Posts tagged philosophy
Posts tagged philosophy
“WOW…. Your company builds a great product which both of us are extremely pleased. What a great sensation. Truly holds the suction for a long time. Thank you and I hope to send some new business your direction.” ~Happy Customer
You know… it’s REALLY hard to do good work in the business of creating products, when faced with competition from other companies that only seek to sell LOTS of products, not stick to selling good products.
It takes a constant pressure to improve what you can, and to maintain what you have made great already. It takes willpower to avoid the quick buck of shipping the work offshore where it’s cheap, but also totally un-customizable, and un-supervised and far worse un-cared-about. It takes the ability to say NO to other things. It takes the ability to understand not just what the customer is willing to buy, but what they really want, and how they intend to use your product - then design it from top to bottom as a good experience. It also means listening and learning when it goes wrong.
So with all that to be done to make a good product - it’s natural that you end up burned out after a while. But it’s all worth while when a customer sends you something like this. A little reminder that your hard work has actually made someone’s dream into a reality.
P.s. If you don’t know what a Vacbed is… click through this image
I feel like this is a metaphor for a lot of business leadership out there… “We’ve been selling typewriters for so long… how could we ever change that!?”
It will all end in reams of paper tears.
Stay nimble businesses! Dance your way to success, then keep dancing.
Props to http://www.thedesignbureauofamerika.com/current-prints-screen-process.php for the amazing artwork. You can buy this print from them.
I’ve been thinking about customer experiences for the past couple of days based on a few recent events.
I left the world of normal big business to start my own company partly because I was sick and tired of people doing needless things for 90% of their time and then rushing the important stuff they did into 10% of their time. Things I don’t miss: paperwork circles, meetings, projects that led nowhere, meetings, begging for permission to get something done, meetings, begging for budgets that are smaller than the amount of salaried time it took to administrate the paperwork to get the budget in the first place, oh, and meetings.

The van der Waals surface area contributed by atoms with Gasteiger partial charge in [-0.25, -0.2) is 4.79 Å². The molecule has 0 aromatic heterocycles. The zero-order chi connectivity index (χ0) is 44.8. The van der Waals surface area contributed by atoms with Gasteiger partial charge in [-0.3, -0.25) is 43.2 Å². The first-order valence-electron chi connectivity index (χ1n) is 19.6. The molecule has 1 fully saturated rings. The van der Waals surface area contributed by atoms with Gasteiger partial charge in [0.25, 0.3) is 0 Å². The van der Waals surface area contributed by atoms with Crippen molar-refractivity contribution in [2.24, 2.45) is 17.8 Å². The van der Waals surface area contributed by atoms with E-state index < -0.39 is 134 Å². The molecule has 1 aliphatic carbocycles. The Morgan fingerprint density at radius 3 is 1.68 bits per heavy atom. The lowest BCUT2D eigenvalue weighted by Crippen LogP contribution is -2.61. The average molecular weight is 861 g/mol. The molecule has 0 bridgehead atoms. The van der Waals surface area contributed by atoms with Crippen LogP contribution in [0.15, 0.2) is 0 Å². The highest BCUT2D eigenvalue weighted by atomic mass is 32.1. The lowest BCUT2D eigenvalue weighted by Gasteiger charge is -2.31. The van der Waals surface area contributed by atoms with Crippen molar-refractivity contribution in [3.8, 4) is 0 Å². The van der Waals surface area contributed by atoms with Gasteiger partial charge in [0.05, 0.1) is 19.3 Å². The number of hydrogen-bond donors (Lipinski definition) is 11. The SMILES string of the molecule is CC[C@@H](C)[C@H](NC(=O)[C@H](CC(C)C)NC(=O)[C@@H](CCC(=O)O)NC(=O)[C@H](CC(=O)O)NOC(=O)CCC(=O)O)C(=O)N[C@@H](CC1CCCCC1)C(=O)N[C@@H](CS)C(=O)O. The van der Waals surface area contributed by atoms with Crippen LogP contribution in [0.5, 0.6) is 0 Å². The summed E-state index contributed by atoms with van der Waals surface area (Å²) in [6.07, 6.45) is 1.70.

So, with my own company comes the freedom to do things in my very own version of “right”. ”I’m going to do things right from now on!” I said on day 1. I even wrote it on the chalk board in the shop to hang as a reminder. I soon discovered the harsh reality of doing things right… ready for this…
IT IS EASIER TO DO THINGS RIGHT!
Seems counter intuitive? There is a small catch. You have to take a slightly longer time frame into account when doing things right. But it works very very well.
So… what is it that we’re doing so right you might ask?
We start with quality ingredients (To the point that we sourced our own supply of latex into North America… which we now share through www.sheetlatex.com)
We take our time with designing products (3 or 4 generations of designs are scrapped before the “final product” is ready to sell)
We keep improving over time. We’re always looking for ways to do thing better and higher quality. Our vacbeds started out really good, but now they are spectacular… but still improving in small ways with customer feedback and our own advances.
…and certainly not least, customer service.
Customer serivice is one of the things I care deeply about. My philosophy is.. if you are going to buy a $400+ latex toy from us, you will get: latex sheeting, some glue, a little bit of metal and plastic and other stuff that makes up the product as advertised, but also and most importantly you have bought yourself a couple of days of highly skilled labor.